The work was commissioned by North Hoyle's owner, npower renewables, and the Department for Transport. The trials were conducted using local vessels and radar systems -- including two lifeboats and one of P&O's major merchant ships -- around the wind farm's 30 turbines, which cover six square kilometres. The conclusion from the trials is that the majority of navigational aids operate satisfactorily within and in close proximity to a wind farm, says Stephen Bolton, manager of North Hoyle wind farm.
The report by MCA and Qinetiq shows no problems with global positioning system (GPS) reception; no compass deviation; no noticeable effects on communications systems -- VHF radios or cell phones; and no significant effect on Automatic Identification Systems (AIS) of ships. On radar, vessels in the wind farm could be readily identified at long range, but closer up, the turbines produced spurious echo effects. On small vessels' radar, they also produced "blind" areas in which other vessels could not always be detected. The report concluded: "Most of the effects of offshore wind farm structures on the practical operation of marine radar, communications and navigations systems are not anticipated to significantly compromise marine navigation or safety."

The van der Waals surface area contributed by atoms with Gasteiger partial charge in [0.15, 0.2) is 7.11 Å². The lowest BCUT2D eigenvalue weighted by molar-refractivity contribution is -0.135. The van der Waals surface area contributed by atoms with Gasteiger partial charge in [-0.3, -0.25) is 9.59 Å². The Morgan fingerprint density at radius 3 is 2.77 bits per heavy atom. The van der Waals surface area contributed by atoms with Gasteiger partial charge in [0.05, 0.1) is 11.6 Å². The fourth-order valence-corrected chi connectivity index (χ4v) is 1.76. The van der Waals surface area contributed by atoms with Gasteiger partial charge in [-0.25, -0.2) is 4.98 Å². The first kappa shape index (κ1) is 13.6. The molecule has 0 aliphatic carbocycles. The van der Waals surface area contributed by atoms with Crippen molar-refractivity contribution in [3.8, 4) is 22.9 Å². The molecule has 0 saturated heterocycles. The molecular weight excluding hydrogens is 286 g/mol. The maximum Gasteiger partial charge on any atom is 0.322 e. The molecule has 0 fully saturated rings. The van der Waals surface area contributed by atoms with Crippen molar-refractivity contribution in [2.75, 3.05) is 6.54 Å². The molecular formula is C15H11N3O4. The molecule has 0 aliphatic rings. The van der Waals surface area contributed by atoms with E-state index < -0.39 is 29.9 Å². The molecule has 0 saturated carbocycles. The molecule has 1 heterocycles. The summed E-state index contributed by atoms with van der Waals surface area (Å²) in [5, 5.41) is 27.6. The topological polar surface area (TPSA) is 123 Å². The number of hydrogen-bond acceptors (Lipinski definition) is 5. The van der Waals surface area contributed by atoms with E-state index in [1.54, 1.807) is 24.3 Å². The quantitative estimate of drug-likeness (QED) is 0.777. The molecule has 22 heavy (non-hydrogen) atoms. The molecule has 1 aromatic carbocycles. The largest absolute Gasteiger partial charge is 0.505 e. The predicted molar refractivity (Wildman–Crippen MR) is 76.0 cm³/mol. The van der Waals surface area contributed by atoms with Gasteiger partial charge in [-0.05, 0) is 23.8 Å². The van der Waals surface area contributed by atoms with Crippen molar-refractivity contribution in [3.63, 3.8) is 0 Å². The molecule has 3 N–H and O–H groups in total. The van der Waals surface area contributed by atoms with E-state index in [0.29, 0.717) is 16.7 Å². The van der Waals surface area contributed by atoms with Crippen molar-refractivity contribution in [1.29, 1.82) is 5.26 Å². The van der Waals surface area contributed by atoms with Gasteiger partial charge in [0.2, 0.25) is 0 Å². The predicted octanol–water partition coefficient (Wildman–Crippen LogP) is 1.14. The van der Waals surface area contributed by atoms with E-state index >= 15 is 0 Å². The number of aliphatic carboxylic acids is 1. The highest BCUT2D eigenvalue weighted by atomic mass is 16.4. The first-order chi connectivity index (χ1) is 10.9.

Bolton points out that the effect on radar was understood from theoretical studies before the wind farm was built. "What we have now is information in a format that will both assist current radar operators and aid further investigation, therefore helping to mitigate any effect." The MCA's Simon Gooder says the trials have added significantly to the agency' understanding of the implication of wind stations on mariners and that the report will be valuable in assessing future applications for offshore wind farms.